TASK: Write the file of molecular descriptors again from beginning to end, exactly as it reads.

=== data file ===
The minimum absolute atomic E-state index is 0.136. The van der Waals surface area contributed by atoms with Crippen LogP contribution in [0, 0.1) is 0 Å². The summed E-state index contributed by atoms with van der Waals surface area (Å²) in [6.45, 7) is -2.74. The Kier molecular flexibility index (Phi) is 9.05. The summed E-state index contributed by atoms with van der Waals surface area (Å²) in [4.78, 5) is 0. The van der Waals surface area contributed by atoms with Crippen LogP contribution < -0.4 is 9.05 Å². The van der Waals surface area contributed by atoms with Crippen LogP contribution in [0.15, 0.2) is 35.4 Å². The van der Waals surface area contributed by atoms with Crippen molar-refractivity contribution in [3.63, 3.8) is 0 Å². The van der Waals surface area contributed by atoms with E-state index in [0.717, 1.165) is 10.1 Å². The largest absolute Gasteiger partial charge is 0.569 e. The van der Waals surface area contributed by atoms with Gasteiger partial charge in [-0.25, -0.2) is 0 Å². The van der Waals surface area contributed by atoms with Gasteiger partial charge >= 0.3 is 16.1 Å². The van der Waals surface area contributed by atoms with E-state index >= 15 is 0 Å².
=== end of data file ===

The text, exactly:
The minimum absolute atomic E-state index is 0.136. The van der Waals surface area contributed by atoms with Crippen LogP contribution in [0, 0.1) is 0 Å². The summed E-state index contributed by atoms with van der Waals surface area (Å²) in [6.45, 7) is -2.74. The Kier molecular flexibility index (Phi) is 9.05. The summed E-state index contributed by atoms with van der Waals surface area (Å²) in [4.78, 5) is 0. The van der Waals surface area contributed by atoms with Crippen LogP contribution < -0.4 is 9.05 Å². The van der Waals surface area contributed by atoms with Crippen LogP contribution in [0.15, 0.2) is 35.4 Å². The van der Waals surface area contributed by atoms with Crippen molar-refractivity contribution in [3.63, 3.8) is 0 Å². The van der Waals surface area contributed by atoms with E-state index in [0.717, 1.165) is 10.1 Å². The largest absolute Gasteiger partial charge is 0.569 e. The van der Waals surface area contributed by atoms with Gasteiger partial charge in [-0.25, -0.2) is 0 Å². The van der Waals surface area contributed by atoms with Gasteiger partial charge >= 0.3 is 16.1 Å². The van der Waals surface area contributed by atoms with E-state index >= 15 is 0 Å².